Fishing Lessons

This summer, we had the privilege of spending time in Newfoundland with Mike’s family. His family lives in a small cove and their home is right across the road from the ocean. It is so beautiful – we saw seals and a whale from the comfort of their deck. It is always a treat to be so close to the Atlantic Ocean, so different from our Alberta.

As traditional Newfoundlanders, I was pretty much on my own vegan-wise. I had to ‘suck it up’ and be gracious with my kids possibly eating dairy, ice cream sandwiches in particular, meat and fish.  Mike’s parents were super-accommodating and worked really hard to make sure that some basic vegan options were available and that they knew the stores to take me to for the rest. I really appreciated it.

The trip this year was a little different. Due to scheduling, we staggered our visit with Mike and the boys having their last week without us girls.

During their last week, I got the text “We’re heading out early to go fishing”, I got that pleading feeling in my stomach of ‘do you need to kill the fish?’ so I responded with ‘If Dom or the fish look sad, throw it back’.

I felt sad but happy that they were getting to go out on a boat, a novelty for them. Early afternoon the pictures of my boys pulling up fish (they each got one) started arriving, and I couldn’t help but see the joy on their faces – they were having a blast!

Although it makes my stomach ache to see the poor fish at the end of its life, I had to take a moment and remember a few things:

- The connection to my boys’ heritage is important. Their great-grandfather and many of their ancestors were fishermen. This is how they supported and fed their families. Experiencing fishing gives them better understanding of where they came from.

- The connection with family that they don’t get to see very often is important. While the thrill of catching a fish and riding in a boat may not be as exciting for those that can do it whenever they want, the anticipation, joy and excitement that my boys expressed is contagious. I hope it renewed that joy for their home in those around them. It allowed them to see these children in their natural joyfull state.

- They learned patience and perserverance. Fish aren’t dogs. They do not show up just because you happened to get in a boat that day.

- They learned conservation. With the thrill of victory and the ‘rah-rah-rah – I am Mighty, hear me Roar’ still pulsing through my young son’s blood, he caught another smaller fish and wanted to keep it. Mike told him ‘No, this one’s too small, it has to go back in and grow bigger.’ We don’t take more than we need, in all things.

- They experienced connection with what they harvested. I asked my son if he ate the fish he caught. He said ‘Yes, it was good.’  That connection of ‘I sought sustenance, I found _______, I released the life force of the _________, I prepared the _______, I give thanks for this _________.’ is something missing for many people. I feel this way about pulling up carrots and picking  beans from my garden. The process of harvesting and preparing our food enables our bodies to digest it properly.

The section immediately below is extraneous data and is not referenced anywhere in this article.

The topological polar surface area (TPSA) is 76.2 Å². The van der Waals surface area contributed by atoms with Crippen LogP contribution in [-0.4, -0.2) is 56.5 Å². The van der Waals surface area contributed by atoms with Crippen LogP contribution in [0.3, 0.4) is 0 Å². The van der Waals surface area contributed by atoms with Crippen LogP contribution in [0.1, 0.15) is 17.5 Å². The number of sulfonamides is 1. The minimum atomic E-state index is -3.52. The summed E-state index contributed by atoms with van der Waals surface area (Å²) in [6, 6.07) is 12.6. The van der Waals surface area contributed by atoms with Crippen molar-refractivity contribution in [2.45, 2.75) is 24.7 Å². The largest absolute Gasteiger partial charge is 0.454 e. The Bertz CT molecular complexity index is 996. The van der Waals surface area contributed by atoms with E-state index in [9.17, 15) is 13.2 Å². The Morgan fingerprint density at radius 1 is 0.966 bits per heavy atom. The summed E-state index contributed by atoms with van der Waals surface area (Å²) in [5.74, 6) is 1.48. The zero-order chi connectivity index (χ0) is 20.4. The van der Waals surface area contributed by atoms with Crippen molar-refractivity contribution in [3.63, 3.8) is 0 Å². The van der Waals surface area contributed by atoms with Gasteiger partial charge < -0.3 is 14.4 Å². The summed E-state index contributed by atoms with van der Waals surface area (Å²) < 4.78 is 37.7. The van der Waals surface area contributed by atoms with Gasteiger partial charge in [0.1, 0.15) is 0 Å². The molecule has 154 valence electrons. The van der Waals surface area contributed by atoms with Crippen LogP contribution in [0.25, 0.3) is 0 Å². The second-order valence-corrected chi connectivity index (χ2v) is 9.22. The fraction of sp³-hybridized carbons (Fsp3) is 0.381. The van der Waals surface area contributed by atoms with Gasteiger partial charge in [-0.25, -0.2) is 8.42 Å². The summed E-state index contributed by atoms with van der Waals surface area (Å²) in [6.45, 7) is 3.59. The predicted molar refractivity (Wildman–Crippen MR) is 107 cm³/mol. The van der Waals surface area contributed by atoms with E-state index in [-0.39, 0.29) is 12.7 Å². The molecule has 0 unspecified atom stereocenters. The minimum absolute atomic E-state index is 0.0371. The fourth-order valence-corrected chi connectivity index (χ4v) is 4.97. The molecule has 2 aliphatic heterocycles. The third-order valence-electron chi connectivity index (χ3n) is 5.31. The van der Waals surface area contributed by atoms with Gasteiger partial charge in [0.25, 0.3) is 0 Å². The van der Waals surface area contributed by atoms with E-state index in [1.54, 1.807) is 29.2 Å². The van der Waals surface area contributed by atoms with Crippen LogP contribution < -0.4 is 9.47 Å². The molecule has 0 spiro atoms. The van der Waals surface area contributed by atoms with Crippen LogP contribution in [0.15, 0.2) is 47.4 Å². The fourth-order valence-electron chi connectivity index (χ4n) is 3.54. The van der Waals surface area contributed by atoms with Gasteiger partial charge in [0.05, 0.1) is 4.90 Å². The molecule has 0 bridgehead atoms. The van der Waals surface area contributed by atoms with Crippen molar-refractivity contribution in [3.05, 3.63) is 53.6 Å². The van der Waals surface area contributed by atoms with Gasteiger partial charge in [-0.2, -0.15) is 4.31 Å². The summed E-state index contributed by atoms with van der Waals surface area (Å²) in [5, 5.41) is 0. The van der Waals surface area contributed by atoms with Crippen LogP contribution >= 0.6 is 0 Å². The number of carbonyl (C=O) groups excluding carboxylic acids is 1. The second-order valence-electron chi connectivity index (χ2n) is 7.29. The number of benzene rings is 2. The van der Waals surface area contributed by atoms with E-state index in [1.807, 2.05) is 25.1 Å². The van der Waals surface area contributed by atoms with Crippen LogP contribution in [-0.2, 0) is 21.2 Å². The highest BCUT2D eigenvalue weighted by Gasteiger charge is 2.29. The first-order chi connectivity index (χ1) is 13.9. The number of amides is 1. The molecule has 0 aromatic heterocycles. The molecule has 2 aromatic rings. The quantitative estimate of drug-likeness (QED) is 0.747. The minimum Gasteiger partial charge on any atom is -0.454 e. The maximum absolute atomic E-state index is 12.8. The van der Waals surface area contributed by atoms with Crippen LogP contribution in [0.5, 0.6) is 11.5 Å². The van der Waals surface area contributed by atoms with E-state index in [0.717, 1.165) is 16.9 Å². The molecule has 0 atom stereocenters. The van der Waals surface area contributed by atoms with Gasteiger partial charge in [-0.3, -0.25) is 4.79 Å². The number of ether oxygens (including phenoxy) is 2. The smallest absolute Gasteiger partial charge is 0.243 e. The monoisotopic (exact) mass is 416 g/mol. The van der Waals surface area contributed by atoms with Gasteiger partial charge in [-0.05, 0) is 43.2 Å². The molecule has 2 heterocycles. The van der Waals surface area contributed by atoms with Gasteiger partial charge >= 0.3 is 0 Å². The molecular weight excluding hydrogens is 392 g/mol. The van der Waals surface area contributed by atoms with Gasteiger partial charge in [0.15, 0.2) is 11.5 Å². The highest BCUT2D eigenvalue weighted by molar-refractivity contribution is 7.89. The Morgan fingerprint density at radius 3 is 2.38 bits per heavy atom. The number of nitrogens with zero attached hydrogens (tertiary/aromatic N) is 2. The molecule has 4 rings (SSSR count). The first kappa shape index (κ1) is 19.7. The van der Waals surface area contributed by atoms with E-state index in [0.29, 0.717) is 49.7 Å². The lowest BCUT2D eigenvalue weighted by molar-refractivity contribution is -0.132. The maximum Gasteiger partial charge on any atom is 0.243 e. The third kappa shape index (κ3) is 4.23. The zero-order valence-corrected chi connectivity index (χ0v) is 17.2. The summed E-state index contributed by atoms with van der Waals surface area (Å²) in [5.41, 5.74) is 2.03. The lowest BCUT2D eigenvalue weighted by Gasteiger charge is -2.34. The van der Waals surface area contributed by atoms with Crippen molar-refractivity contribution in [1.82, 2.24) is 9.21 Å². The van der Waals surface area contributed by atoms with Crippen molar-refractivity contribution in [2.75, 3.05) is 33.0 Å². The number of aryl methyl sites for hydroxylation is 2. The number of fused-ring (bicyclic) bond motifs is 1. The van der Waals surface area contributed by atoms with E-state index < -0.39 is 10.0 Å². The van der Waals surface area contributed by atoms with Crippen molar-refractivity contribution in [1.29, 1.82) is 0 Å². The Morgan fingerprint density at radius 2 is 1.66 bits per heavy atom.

- They experienced what it feels like to cause death. This one is not light and fluffy just because it is a fish, a water creature somehow less than humankind. Experiencing the feelings of ‘This fish was alive and now it is not because of what I did” changes something inside us when it is examined from a place of compassion and empathy (or a vegan mother whispering in your ear) and the fact that we don’t actually HAVE to eat meat to grow big and strong and healthy. Is this a Good and Kind thing to do? It is very different than buying a fish or a pound of ground beef from a store shelf. It’s already dead by that time so the personal investment is strictly monetary.

- They experienced the life cycle of the creature world. This time they were on the top of the food chain. But head into the woods and encounter a wolf or a bear, and they will not be on top any longer. I often reference Zathura, a movie about a game board that becomes real. When threatened with carnivorous invaders, the young brother sighs in relief and says “oh good, we don’t have any meat” and big brother says “YOU are meat”.  It’s nice to win sometimes, while remembering that someone has to lose in the competitive equation.  This time it was the fish, next time You might be the meat.

In the end, I have saved the pictures and I smile when I see their smiling faces, squinting into the sunshine, having an experience that only happens every few years. My hope is that all these connections stick and are integrated into their brains and body for the betterment of All creatures on the planet and that they will make Kind and Compassionate choices when they leave our home for the world abroad.

I have given my thanks to the energetic life force of those fish, for gifting my children these lessons. May their energy go back to the universe to be transformed into something beautiful again.

~Debbie